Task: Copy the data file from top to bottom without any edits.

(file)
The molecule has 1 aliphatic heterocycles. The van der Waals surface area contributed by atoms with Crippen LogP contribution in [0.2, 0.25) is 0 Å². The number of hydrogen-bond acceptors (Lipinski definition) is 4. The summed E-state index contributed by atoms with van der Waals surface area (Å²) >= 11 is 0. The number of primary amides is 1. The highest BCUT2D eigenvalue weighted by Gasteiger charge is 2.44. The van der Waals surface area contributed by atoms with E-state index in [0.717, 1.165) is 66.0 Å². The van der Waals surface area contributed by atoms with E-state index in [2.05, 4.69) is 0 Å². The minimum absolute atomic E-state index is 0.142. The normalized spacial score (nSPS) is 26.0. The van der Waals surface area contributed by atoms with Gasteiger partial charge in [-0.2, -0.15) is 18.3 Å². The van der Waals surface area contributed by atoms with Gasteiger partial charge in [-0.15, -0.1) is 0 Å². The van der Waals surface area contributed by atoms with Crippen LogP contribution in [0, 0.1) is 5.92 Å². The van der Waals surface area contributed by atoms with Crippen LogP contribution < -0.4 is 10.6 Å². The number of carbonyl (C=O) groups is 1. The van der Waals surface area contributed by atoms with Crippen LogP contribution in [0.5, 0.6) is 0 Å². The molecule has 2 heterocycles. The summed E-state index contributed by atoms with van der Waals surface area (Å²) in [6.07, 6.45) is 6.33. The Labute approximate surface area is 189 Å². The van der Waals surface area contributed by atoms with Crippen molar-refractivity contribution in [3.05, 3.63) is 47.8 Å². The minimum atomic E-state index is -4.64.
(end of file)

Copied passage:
The molecule has 1 aliphatic heterocycles. The van der Waals surface area contributed by atoms with Crippen LogP contribution in [0.2, 0.25) is 0 Å². The number of hydrogen-bond acceptors (Lipinski definition) is 4. The summed E-state index contributed by atoms with van der Waals surface area (Å²) >= 11 is 0. The number of primary amides is 1. The highest BCUT2D eigenvalue weighted by Gasteiger charge is 2.44. The van der Waals surface area contributed by atoms with E-state index in [0.717, 1.165) is 66.0 Å². The van der Waals surface area contributed by atoms with E-state index in [2.05, 4.69) is 0 Å². The minimum absolute atomic E-state index is 0.142. The normalized spacial score (nSPS) is 26.0. The van der Waals surface area contributed by atoms with Gasteiger partial charge in [-0.2, -0.15) is 18.3 Å². The van der Waals surface area contributed by atoms with Gasteiger partial charge in [-0.15, -0.1) is 0 Å². The van der Waals surface area contributed by atoms with Crippen LogP contribution in [0, 0.1) is 5.92 Å². The van der Waals surface area contributed by atoms with Crippen LogP contribution < -0.4 is 10.6 Å². The number of carbonyl (C=O) groups is 1. The van der Waals surface area contributed by atoms with Crippen LogP contribution in [0.5, 0.6) is 0 Å². The molecule has 2 heterocycles. The summed E-state index contributed by atoms with van der Waals surface area (Å²) in [6.07, 6.45) is 6.33. The Labute approximate surface area is 189 Å². The van der Waals surface area contributed by atoms with Crippen molar-refractivity contribution in [3.05, 3.63) is 47.8 Å². The minimum atomic E-state index is -4.64.